Methodological quality of the review: Low confidence
Author: Pathengay A, Flynn HW Jr, Isom RF, Miller D.
Region: Turkey, Nepal, India, United States of America (USA), Germany, Switzerland, Spain, Czech Republic, France, Italy, Saudi Arabia, Canada, Thailand.
Sector: Age-related cataract
Sub-sector: Surgery, clinical outcome
Type of cataract: Age-related cataract
Equity focus: None specified
Review type: Other review
Quantitative synthesis method: Narrative analysis
Qualitative synthesis methods: Not applicable
Outbreaks of endophthalmitis after cataract surgery are rare but can lead to poor visual outcome after surgery. Identifying the causes and infection source can help prevention and prompt treatment leading to better visual outcomes.
To summarize the existing evidence on the aetiology, causative organisms, and visual outcomes after endophthalmitis outbreaks following cataract surgery
27 studies were included (1985 – 2011): 12 from Europe, eight from Asia, seven from USA, one from Thailand and Canada. The outbreaks affected 264 patients. Authors reported the following results:
Based on the results, authors concluded that outbreaks of endophthalmitis following cataract surgery are often caused by gram-negative organisms and can be associated with poor visual outcomes. In this review, the most common source was irrigation solutions used perioperatively.
Authors included published articles written in English on outbreaks (three or more cases) of endophthalmitis after cataract surgery (Phaco, ECCE, and MSICS).
Authors conducted a search of PUBMED and reviewed reference lists from the articles identified in search to identify relevant studies published between 1985 and 2011. A single investigator reviewed all the articles and extracted data directly into an electronic summary. Authors did not report on the quality assessment criteria used to appraise included studies. However, methods used to analyse the findings were clear.
The review did not clearly discuss the generalizability of findings and does not illustrate methods to assess applicability.
Authors did not restrict their searches to high-income countries; low- and middle-income countries were also included in the review including India, Nepal, Turkey and Thailand.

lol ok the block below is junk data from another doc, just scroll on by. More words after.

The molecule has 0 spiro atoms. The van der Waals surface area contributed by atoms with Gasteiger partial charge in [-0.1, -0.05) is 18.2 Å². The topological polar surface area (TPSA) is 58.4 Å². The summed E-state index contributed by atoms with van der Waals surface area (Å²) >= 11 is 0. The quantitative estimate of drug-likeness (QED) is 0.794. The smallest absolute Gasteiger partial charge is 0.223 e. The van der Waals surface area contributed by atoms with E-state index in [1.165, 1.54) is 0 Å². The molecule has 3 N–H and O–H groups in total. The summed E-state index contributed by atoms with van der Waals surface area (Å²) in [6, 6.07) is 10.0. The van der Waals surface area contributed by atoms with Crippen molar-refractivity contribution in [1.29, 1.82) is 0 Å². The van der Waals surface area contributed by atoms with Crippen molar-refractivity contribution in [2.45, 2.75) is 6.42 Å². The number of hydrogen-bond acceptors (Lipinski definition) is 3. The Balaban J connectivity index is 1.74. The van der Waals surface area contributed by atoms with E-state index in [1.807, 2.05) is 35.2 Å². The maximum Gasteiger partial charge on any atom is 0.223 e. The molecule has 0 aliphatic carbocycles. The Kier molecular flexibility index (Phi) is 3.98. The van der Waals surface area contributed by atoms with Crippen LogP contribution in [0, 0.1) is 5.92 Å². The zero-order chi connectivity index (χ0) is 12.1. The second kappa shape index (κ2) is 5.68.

The literature search of this review was based on one database only and the reference lists of included articles, restricted to published articles written in English only. Authors did not conduct a search on at least one source of grey literature and did not contact authors/experts for additional articles. Therefore, we cannot be confident that relevant literature was not omitted. Study selection and data extraction was not appropriately, as this was conducted by a single reviewer only.
Additionally, there was no evidence of critical appraisal of the studies included; and specific factors are not explained or considered particularly in reference to how different surgical techniques relate to the outcomes. The surgical technique used is directly related to the source of contamination which is one of the outcomes measured. There was no evidence of addressing the fact that not all the outbreaks happened using the same technique. This was particularly important given that ‘Phaco machines’ are said to be the second most common source of contamination. This could be an underestimation. Authors did not take into consideration that nine of the studies did not use Phaco machines. A separate analysis by surgical technique would have been pertinent. Therefore, there was low confidence in the conclusions about the effects of this review.
Pathengay A, Flynn Jr HW, Isom RF, Miller D. Endophthalmitis outbreaks following cataract surgery: causative organisms, etiologies, and visual acuity outcomes. J Cataract Refract Surg. 2012 Jul;38(7):1278-82.